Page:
Primary care leadership and practice resilience can strengthen organizational culture. In small primary care practices, however, practice adaptive reserve and leadership capability are not associated with baseline blood pressure control. (2018-04-09)

Predictive value of blood pressure, heart rate, and blood pressure/heart rate ratio in a Chinese subpopulation with vasovagal syncope
In a new publication from Cardiovascular Innovations and Applications; DOI https://doi.org/10.15212/CVIA.2019.1266, Zhuzhi Wen, Jingying Hou, Zun Mai, Huifen Huang, Yangxin Chen, Dengfeng Geng and Jingfeng Wang from Sun Yat-sen University, Guangzhou, China and Guandong Province Key Laboratory of Arrhythmia and Electrophysiology, Guangzhou, China consider predictive value of blood pressure, heart rate, and blood pressure/heart rate ratio in a Chinese subpopulation with vasovagal syncope. (2021-01-22)

Loosen up!
Generally, exercise is considered good for you. However, physicians and medical doctors previously prescribed bedrest to people with heart failure, fearing exercise could potentially lead to additional health problems. (2019-10-22)

Sensor for blood flow discovered in blood vessels
The PIEZO1 cation channel translates mechanical stimulus into a molecular response to control the diameter of blood vessels. (2016-11-10)

Time to reassess blood-pressure goals
High blood pressure or hypertension is a major health problem that affects more than 70 million people in the US, and over one billion worldwide. Despite being a critically important risk factor for heart and kidney disease, defining the 'optimal' blood pressure has been a challenge. (2015-11-09)

Brothers in arms: The brain and its blood vessels
The brain and its surrounding blood vessels exist in a close relationship. Researchers from the MPI of Immunobiology and Epigenetics have discovered how cells of the blood vessels sense the metabolic condition of the brain and alter vascular function in response. The result could be important for patients with neurodegenerative disorders such as Alzheimer's because the onset of these age-related diseases coincides with vascular defects and breakdown of vascular function in the brain. (2020-06-15)

FDA approves Bystolic, a novel beta blocker
The US Food and Drug Administration has approved Bystolic (nebivolol) for the treatment of hypertension, also known as high blood pressure. Bystolic works differently than many older beta blockers in that it is preferentially beta 1 selective at doses less than or equal to 10 mg, meaning it selectively blocks the effects of adrenaline at the heart. In addition, Bystolic vasodilates -- or widens and expands -- the blood vessels. (2007-12-18)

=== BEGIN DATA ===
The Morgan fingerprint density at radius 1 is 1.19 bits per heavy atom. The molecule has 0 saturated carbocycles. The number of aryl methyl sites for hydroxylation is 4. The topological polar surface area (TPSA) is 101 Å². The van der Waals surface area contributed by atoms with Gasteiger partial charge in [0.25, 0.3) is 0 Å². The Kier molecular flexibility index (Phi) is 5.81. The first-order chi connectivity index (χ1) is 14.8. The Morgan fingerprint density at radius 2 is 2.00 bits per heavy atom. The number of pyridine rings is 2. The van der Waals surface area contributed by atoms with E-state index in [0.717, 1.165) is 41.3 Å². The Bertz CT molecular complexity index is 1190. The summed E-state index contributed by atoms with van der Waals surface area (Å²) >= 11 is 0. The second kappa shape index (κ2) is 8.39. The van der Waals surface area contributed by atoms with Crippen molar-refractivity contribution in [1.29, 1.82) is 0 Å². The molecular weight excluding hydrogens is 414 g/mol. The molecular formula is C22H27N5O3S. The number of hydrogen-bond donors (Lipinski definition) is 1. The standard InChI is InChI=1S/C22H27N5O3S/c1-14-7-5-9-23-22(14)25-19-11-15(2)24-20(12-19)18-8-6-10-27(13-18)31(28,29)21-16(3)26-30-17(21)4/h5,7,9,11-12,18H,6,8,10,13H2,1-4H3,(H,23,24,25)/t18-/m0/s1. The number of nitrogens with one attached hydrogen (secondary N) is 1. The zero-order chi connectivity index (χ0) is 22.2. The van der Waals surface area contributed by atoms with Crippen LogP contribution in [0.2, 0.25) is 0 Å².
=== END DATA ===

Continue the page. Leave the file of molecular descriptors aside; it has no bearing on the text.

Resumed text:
Blood stored longer may be less safe for patients with massive blood loss and shock
In a collaborative study using a mouse model, researchers have found mechanistic links between older stored red blood cell transfusions and subsequent bacterial pneumonia. This may reveal new approaches to improve safety of stored red blood cell transfusions. The key player is free heme, a breakdown product from degraded red blood cells (2018-03-09)

Bevacizumab dramatically improves severe hereditary hemorrhagic telangiectasia (HHT) associated bleeding
Patients with hereditary hemorrhagic telangiectasia (HHT) with severe bleeding, who were treated with intravenous bevacizumab, reported a marked reduction in nose bleeds and gastrointestinal bleeding and were able to stop or considerably reduce blood transfusions, resulting in significantly improved quality of life. A new study published in Mayo Clinic Proceedings provides good quality evidence for the excellent safety profile and efficacy of intravenous bevacizumab in the management of these patients. (2018-01-29)

New strategy for treating high blood pressure
The key to treating blood pressure might lie in people who are 'resistant' to developing high blood pressure even when they eat high salt diets, shows new research published today in Experimental Physiology. (2019-10-22)

Scientists find new antimalarial drug targets